The online discussion examined the Putin regime’s use of narratives steeped in history to justify the invasion of Ukraine, analyzing President Putin’s “cultural obsession” with Russia’s past and the degree to which Russian citizens buy into their leader’s myths.
During the conversation, the experts outlined Russian leaders’ search for an identity after the collapse of the Soviet Union amid deep uncertainty about borders. Putin crafted the collective sacrifices of the Soviets during World War II into a new Russian nationalism. Krastev highlighted the dangers of aligning the invasion of Ukraine with a fight against Nazis, pointing out that it prevents compromise: “You cannot partially defeat a Nazi.”
McGlynn and Kimmage discussed the Western actions of imposing sanctions and providing weapons to Ukraine and how these policies might be perceived by the Russian public, and McGlynn added that even supporters of the political opposition in Russia were not necessarily pro-West. Questions from the audience prompted the speakers to consider the role of domestic politics in Western countries and the potential for global reactions to the war in Ukraine to impact the Russia-China relationship.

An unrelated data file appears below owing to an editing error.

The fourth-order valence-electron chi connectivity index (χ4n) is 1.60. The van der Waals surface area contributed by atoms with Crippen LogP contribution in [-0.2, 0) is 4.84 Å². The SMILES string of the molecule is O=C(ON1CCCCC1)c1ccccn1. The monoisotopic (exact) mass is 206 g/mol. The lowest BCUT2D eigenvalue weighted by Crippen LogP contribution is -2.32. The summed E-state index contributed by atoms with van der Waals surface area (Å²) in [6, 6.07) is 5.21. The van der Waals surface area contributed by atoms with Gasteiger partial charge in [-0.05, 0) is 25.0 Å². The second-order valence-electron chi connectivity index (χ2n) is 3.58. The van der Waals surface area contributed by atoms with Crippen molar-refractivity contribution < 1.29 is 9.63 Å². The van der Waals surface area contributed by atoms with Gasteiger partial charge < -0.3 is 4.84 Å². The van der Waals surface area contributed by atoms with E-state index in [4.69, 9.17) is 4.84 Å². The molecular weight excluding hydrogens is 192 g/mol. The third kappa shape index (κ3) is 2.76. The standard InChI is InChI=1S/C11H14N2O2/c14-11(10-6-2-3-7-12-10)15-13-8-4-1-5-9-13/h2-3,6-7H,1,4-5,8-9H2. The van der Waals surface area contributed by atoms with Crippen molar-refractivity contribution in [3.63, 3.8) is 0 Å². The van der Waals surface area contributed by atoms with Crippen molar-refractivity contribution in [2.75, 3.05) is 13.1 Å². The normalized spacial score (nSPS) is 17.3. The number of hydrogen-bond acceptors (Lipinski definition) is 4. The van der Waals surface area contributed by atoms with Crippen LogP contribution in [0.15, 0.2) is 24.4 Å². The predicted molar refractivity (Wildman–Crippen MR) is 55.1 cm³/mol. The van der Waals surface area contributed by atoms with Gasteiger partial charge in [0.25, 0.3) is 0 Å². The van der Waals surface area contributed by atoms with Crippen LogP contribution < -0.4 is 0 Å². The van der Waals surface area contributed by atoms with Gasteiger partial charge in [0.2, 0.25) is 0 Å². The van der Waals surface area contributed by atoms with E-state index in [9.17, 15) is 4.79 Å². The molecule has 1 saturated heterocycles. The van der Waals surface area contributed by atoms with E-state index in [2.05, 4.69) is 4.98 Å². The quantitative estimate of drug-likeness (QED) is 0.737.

In an article for Foreign Policy, Dr. Jade McGlynn, director of the Institute’s Monterey Trialogue Initiative, writes about how Putin’s war messaging mirrors the justifications given by NATO leaders for bombing Yugoslavia.
Dr. Jade McGlynn, director of the Monterey Trialogue Initiative and a co-director of the Monterey Summer Symposium on Russia, published several articles this month that illuminate not only the conflict in Ukraine but also the ways in which politicians and the media use memory and historical narratives to achieve political ends.